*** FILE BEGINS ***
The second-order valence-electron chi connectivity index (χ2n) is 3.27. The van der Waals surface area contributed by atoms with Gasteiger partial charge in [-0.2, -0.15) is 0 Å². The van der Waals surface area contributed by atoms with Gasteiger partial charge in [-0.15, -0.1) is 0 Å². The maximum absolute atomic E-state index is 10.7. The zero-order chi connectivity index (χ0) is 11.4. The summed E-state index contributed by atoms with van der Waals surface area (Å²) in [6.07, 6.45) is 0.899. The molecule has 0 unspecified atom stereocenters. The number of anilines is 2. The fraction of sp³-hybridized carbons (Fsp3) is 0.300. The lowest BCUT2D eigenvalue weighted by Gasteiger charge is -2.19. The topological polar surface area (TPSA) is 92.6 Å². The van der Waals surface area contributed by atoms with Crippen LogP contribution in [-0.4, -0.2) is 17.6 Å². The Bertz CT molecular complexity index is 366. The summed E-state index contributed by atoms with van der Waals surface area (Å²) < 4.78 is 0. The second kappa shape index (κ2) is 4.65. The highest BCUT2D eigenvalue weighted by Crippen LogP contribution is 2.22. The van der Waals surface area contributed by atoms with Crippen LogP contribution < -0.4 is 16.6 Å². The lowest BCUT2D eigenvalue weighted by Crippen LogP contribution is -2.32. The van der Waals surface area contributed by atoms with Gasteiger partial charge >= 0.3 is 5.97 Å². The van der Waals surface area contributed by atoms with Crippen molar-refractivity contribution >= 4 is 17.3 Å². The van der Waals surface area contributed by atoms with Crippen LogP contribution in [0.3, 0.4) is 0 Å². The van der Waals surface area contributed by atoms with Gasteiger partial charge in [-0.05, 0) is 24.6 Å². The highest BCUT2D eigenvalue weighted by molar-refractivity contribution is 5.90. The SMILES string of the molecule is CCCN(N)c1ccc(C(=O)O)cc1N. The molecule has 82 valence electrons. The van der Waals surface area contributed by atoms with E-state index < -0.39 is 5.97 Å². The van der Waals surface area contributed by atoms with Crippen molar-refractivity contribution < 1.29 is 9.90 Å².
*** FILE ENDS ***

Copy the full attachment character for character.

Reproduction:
The second-order valence-electron chi connectivity index (χ2n) is 3.27. The van der Waals surface area contributed by atoms with Gasteiger partial charge in [-0.2, -0.15) is 0 Å². The van der Waals surface area contributed by atoms with Gasteiger partial charge in [-0.15, -0.1) is 0 Å². The maximum absolute atomic E-state index is 10.7. The zero-order chi connectivity index (χ0) is 11.4. The summed E-state index contributed by atoms with van der Waals surface area (Å²) in [6.07, 6.45) is 0.899. The molecule has 0 unspecified atom stereocenters. The number of anilines is 2. The fraction of sp³-hybridized carbons (Fsp3) is 0.300. The lowest BCUT2D eigenvalue weighted by Gasteiger charge is -2.19. The topological polar surface area (TPSA) is 92.6 Å². The van der Waals surface area contributed by atoms with Crippen LogP contribution in [-0.4, -0.2) is 17.6 Å². The Bertz CT molecular complexity index is 366. The summed E-state index contributed by atoms with van der Waals surface area (Å²) < 4.78 is 0. The second kappa shape index (κ2) is 4.65. The highest BCUT2D eigenvalue weighted by Crippen LogP contribution is 2.22. The van der Waals surface area contributed by atoms with Crippen LogP contribution < -0.4 is 16.6 Å². The lowest BCUT2D eigenvalue weighted by Crippen LogP contribution is -2.32. The van der Waals surface area contributed by atoms with Gasteiger partial charge >= 0.3 is 5.97 Å². The van der Waals surface area contributed by atoms with Crippen molar-refractivity contribution >= 4 is 17.3 Å². The van der Waals surface area contributed by atoms with Crippen LogP contribution in [0.3, 0.4) is 0 Å². The van der Waals surface area contributed by atoms with Gasteiger partial charge in [-0.05, 0) is 24.6 Å². The highest BCUT2D eigenvalue weighted by molar-refractivity contribution is 5.90. The SMILES string of the molecule is CCCN(N)c1ccc(C(=O)O)cc1N. The molecule has 82 valence electrons. The van der Waals surface area contributed by atoms with E-state index < -0.39 is 5.97 Å². The van der Waals surface area contributed by atoms with Crippen molar-refractivity contribution < 1.29 is 9.90 Å².